Even riskier investments are equities, where you can either buy into companies that are expected to pay decent income to investors in the form of regular dividends, or opt for an equity income fund and let a manager take the strain.

According to Alan Easter, the director of brokers Willis Owen, a popular option within this area is the Invesco Perpetual Income fund.

"Under its manager, Neil Woodford, this fund has served investors extremely well over the long term and his defensive approach should bode well over the next couple of years," Easter says. "Another option is the Artemis Strategic Bond, which has generally achieved reasonable returns with a relatively low level of volatility; a key factor for income-seeking investors."

Then there are commercial property funds, points out Andy Gadd. "The yields achievable on these depend on factors such as the real interest rate, rental expectations, and demand for space," he says.

So which looks the most attractive? There are pros and cons with each of the income-generating asset classes, so a hybrid product could be the best fit, suggests Darius McDermott, managing director of Chelsea Financial Services.

"I like the Schroder Income Maximiser, which has paid out an annual income of at least 7 per cent since its launch four years ago," he says. "It has taken the top performing Schroder Income fund and enhanced it with derivative underwriting."

This equity-based fund works by investing in a portfolio of generally high-yielding stocks whose share prices appear low relative to their long-term profit potential. The income is then topped up by the writing covered calls, which effectively sees the company selling some future upside potential.

You can even consider looking overseas for income, adds McDermott. "People are looking globally because the UK market gets most of its dividends from about 10 companies," he says. "However, investors need to acknowledge that such a strategy comes with associated potential dangers, such as currency risk."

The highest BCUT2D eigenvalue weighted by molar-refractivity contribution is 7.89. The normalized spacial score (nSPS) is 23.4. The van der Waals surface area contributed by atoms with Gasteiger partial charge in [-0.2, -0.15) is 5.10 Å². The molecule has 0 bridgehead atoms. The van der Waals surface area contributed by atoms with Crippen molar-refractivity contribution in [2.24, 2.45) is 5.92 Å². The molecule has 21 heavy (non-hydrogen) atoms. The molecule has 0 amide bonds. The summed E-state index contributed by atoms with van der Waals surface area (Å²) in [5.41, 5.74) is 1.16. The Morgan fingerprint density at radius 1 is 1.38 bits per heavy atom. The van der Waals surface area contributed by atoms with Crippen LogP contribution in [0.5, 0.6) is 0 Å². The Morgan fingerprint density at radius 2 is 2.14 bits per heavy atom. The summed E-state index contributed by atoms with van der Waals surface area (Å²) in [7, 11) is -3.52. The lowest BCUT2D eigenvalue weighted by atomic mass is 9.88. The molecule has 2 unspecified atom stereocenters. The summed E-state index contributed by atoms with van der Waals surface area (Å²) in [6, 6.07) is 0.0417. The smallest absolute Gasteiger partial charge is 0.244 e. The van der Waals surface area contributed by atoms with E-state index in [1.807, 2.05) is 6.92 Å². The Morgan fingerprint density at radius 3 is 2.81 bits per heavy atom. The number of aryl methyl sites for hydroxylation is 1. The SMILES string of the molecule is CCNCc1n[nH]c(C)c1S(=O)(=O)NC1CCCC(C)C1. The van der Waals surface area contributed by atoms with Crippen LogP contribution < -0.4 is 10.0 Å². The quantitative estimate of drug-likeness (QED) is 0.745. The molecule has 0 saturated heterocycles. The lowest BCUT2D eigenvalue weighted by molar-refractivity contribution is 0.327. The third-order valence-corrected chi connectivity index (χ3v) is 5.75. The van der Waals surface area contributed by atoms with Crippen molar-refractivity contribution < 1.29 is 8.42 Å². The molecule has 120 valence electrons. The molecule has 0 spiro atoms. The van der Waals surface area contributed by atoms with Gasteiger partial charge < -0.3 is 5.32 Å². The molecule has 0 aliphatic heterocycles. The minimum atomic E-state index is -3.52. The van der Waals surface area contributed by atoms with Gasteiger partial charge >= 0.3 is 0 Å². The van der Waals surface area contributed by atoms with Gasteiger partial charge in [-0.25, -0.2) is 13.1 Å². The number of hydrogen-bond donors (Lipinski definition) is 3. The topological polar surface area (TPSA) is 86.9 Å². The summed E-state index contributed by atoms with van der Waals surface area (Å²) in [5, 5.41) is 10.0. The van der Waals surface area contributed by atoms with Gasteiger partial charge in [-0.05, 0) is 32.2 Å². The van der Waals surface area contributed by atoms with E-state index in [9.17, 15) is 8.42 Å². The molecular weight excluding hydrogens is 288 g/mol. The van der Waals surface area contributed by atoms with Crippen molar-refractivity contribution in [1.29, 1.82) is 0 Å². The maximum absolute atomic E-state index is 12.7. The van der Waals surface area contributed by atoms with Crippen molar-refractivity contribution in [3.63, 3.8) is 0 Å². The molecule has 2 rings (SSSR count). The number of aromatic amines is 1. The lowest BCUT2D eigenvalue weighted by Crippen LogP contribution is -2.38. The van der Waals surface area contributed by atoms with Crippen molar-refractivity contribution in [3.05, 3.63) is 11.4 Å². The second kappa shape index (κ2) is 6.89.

Instead of restricting yourself to a particular income-generating asset, it might be an idea to hold a few different assets within your overall investment portfolio, suggests Gadd.

"It is ultimately sensible to have a diversified portfolio with elements in cash, fixed interest, property, and equity income funds," he says. "The allocations to each will depend on the risk profile, aims, and objectives of individuals."

Investors should also make sure they are being tax efficient – so that means making the most of their annual Individual Savings Account (ISA) allowance, according to Rebecca O'Keeffe, head of investment at Interactive Investor.

"With over 100 funds paying yields of 5 per cent or more, it makes perfect sense to minimise the tax you pay on this income," she says. "In fact, if investors hold income funds outside an ISA but growth funds inside, they should give serious consideration to switching their allocation."

Whichever income-generating route you choose, it is important not to rush in and buy the first fund that catches your eye, advises Graham Andrews. "Do some homework and then, hopefully, you can sit back and enjoy the income," he says. "If you are lucky enough to get some capital growth as well then you can think of it as a bonus."

Income strategy: A global view

Searching for income has been one of the strategies successfully adopted by Tom Orchard, pictured, in recent years. He favours taking a more global outlook when it comes to choosing investments.

The 48-year-old has invested in Murray International, a global equity income investment trust, and the Aberdeen Asian Income fund, which puts its money in a range of Asian Pacific securities. "I receive a dividend four times a year from Murray International, which I invested in because it has a good track record," he says.

Mr Orchard has also been keen to get some Asian exposure because he sees this region as a key beneficiary of future growth. "Investing in global funds means you are not relying on Britain, whose prospects do not seem very good, and Asia seems to be where everything is happening at the moment," he explains.

He also makes regular deposits. "I would advise investing on a monthly basis rather than putting in a large lump sum because you can never get the timing right."

Looking for credit card or current account deals? Search here